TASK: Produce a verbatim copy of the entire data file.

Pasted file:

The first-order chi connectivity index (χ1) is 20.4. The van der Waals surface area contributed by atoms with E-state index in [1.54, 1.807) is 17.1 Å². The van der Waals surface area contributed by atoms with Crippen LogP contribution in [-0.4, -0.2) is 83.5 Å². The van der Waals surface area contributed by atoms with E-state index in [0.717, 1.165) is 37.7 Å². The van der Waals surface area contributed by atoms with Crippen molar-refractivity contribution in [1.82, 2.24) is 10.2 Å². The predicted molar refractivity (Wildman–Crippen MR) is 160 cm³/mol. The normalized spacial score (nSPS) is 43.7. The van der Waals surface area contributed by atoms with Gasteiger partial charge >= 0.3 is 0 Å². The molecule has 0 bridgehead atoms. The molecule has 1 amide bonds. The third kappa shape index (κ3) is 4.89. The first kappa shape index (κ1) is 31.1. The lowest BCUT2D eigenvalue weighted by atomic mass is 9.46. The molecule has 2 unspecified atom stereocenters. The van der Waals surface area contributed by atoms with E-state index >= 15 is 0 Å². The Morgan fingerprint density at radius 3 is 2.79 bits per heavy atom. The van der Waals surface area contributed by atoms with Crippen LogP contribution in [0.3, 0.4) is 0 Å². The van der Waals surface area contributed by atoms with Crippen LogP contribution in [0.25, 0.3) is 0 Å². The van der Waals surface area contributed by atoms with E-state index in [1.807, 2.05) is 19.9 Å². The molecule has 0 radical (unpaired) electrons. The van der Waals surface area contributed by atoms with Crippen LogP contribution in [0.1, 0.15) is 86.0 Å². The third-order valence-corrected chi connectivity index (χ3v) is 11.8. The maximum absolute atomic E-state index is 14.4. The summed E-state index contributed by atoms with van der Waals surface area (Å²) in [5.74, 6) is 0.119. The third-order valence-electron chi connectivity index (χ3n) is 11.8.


The first-order chi connectivity index (χ1) is 20.4. The van der Waals surface area contributed by atoms with E-state index in [1.54, 1.807) is 17.1 Å². The van der Waals surface area contributed by atoms with Crippen LogP contribution in [-0.4, -0.2) is 83.5 Å². The van der Waals surface area contributed by atoms with E-state index in [0.717, 1.165) is 37.7 Å². The van der Waals surface area contributed by atoms with Crippen molar-refractivity contribution in [1.82, 2.24) is 10.2 Å². The predicted molar refractivity (Wildman–Crippen MR) is 160 cm³/mol. The normalized spacial score (nSPS) is 43.7. The van der Waals surface area contributed by atoms with Gasteiger partial charge >= 0.3 is 0 Å². The molecule has 0 bridgehead atoms. The molecule has 1 amide bonds. The third kappa shape index (κ3) is 4.89. The first kappa shape index (κ1) is 31.1. The lowest BCUT2D eigenvalue weighted by atomic mass is 9.46. The molecule has 2 unspecified atom stereocenters. The van der Waals surface area contributed by atoms with E-state index >= 15 is 0 Å². The Morgan fingerprint density at radius 3 is 2.79 bits per heavy atom. The van der Waals surface area contributed by atoms with Crippen LogP contribution in [0.3, 0.4) is 0 Å². The van der Waals surface area contributed by atoms with Crippen LogP contribution in [0.25, 0.3) is 0 Å². The van der Waals surface area contributed by atoms with E-state index in [1.807, 2.05) is 19.9 Å². The molecule has 0 radical (unpaired) electrons. The van der Waals surface area contributed by atoms with Crippen LogP contribution in [0.1, 0.15) is 86.0 Å². The third-order valence-corrected chi connectivity index (χ3v) is 11.8. The maximum absolute atomic E-state index is 14.4. The summed E-state index contributed by atoms with van der Waals surface area (Å²) in [5.74, 6) is 0.119. The third-order valence-electron chi connectivity index (χ3n) is 11.8.